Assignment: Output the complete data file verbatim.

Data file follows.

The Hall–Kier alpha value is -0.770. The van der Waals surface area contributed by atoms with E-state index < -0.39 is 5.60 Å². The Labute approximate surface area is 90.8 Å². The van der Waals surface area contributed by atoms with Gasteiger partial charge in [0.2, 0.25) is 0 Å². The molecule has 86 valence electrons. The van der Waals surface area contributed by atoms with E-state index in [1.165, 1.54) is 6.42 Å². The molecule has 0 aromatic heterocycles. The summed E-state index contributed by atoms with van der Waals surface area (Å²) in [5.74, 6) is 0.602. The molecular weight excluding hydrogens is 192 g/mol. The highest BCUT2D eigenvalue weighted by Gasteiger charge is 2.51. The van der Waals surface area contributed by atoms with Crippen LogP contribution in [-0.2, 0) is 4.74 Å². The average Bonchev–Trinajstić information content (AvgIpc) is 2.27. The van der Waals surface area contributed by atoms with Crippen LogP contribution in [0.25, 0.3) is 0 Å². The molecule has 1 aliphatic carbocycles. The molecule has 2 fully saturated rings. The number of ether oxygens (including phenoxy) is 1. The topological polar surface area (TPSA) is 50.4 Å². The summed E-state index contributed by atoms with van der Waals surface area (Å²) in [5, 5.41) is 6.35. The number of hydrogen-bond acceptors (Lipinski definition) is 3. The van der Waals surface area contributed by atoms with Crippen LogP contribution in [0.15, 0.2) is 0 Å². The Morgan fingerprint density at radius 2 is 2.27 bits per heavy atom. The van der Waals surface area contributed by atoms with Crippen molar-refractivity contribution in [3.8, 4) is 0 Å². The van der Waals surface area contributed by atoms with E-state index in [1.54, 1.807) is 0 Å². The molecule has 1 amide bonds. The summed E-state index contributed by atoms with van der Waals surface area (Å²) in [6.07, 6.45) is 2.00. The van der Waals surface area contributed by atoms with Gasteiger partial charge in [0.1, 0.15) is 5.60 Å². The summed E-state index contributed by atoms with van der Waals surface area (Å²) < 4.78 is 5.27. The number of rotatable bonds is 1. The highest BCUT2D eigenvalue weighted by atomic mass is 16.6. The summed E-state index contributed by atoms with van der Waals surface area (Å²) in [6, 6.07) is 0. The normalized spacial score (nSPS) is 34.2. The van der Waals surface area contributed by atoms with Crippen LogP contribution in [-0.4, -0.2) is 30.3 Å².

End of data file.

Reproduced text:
The Hall–Kier alpha value is -0.770. The van der Waals surface area contributed by atoms with E-state index < -0.39 is 5.60 Å². The Labute approximate surface area is 90.8 Å². The van der Waals surface area contributed by atoms with Gasteiger partial charge in [0.2, 0.25) is 0 Å². The molecule has 86 valence electrons. The van der Waals surface area contributed by atoms with E-state index in [1.165, 1.54) is 6.42 Å². The molecule has 0 aromatic heterocycles. The summed E-state index contributed by atoms with van der Waals surface area (Å²) in [5.74, 6) is 0.602. The molecular weight excluding hydrogens is 192 g/mol. The highest BCUT2D eigenvalue weighted by Gasteiger charge is 2.51. The van der Waals surface area contributed by atoms with Crippen LogP contribution in [-0.2, 0) is 4.74 Å². The average Bonchev–Trinajstić information content (AvgIpc) is 2.27. The van der Waals surface area contributed by atoms with Crippen LogP contribution in [0.25, 0.3) is 0 Å². The molecule has 1 aliphatic carbocycles. The molecule has 2 fully saturated rings. The number of ether oxygens (including phenoxy) is 1. The topological polar surface area (TPSA) is 50.4 Å². The summed E-state index contributed by atoms with van der Waals surface area (Å²) in [5, 5.41) is 6.35. The number of hydrogen-bond acceptors (Lipinski definition) is 3. The van der Waals surface area contributed by atoms with Crippen LogP contribution in [0.15, 0.2) is 0 Å². The Morgan fingerprint density at radius 2 is 2.27 bits per heavy atom. The van der Waals surface area contributed by atoms with Crippen molar-refractivity contribution in [3.8, 4) is 0 Å². The van der Waals surface area contributed by atoms with E-state index in [1.54, 1.807) is 0 Å². The molecule has 1 amide bonds. The summed E-state index contributed by atoms with van der Waals surface area (Å²) in [6.07, 6.45) is 2.00. The van der Waals surface area contributed by atoms with Gasteiger partial charge in [0.1, 0.15) is 5.60 Å². The summed E-state index contributed by atoms with van der Waals surface area (Å²) < 4.78 is 5.27. The number of rotatable bonds is 1. The highest BCUT2D eigenvalue weighted by atomic mass is 16.6. The summed E-state index contributed by atoms with van der Waals surface area (Å²) in [6, 6.07) is 0. The normalized spacial score (nSPS) is 34.2. The van der Waals surface area contributed by atoms with Crippen LogP contribution in [-0.4, -0.2) is 30.3 Å².